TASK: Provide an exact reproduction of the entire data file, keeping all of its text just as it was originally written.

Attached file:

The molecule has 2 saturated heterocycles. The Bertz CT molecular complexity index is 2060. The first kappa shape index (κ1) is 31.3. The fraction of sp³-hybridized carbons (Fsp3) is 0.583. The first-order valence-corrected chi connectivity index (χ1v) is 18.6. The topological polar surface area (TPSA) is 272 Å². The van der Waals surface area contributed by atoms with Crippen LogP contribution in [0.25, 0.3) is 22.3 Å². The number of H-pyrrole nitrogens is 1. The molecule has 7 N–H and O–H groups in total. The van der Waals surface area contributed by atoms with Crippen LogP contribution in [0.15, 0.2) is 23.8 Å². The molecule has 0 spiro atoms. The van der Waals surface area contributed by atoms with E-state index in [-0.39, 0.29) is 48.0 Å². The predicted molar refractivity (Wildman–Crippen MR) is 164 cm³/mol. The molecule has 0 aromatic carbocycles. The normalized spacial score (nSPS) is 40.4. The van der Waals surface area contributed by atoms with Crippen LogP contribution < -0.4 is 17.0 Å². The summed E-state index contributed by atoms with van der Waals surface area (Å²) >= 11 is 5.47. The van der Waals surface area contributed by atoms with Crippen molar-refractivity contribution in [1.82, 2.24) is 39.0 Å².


The molecule has 2 saturated heterocycles. The Bertz CT molecular complexity index is 2060. The first kappa shape index (κ1) is 31.3. The fraction of sp³-hybridized carbons (Fsp3) is 0.583. The first-order valence-corrected chi connectivity index (χ1v) is 18.6. The topological polar surface area (TPSA) is 272 Å². The van der Waals surface area contributed by atoms with Crippen LogP contribution in [0.25, 0.3) is 22.3 Å². The number of H-pyrrole nitrogens is 1. The molecule has 7 N–H and O–H groups in total. The van der Waals surface area contributed by atoms with Crippen LogP contribution in [0.15, 0.2) is 23.8 Å². The molecule has 0 spiro atoms. The van der Waals surface area contributed by atoms with E-state index in [-0.39, 0.29) is 48.0 Å². The predicted molar refractivity (Wildman–Crippen MR) is 164 cm³/mol. The molecule has 0 aromatic carbocycles. The normalized spacial score (nSPS) is 40.4. The van der Waals surface area contributed by atoms with Crippen LogP contribution < -0.4 is 17.0 Å². The summed E-state index contributed by atoms with van der Waals surface area (Å²) >= 11 is 5.47. The van der Waals surface area contributed by atoms with Crippen molar-refractivity contribution in [1.82, 2.24) is 39.0 Å².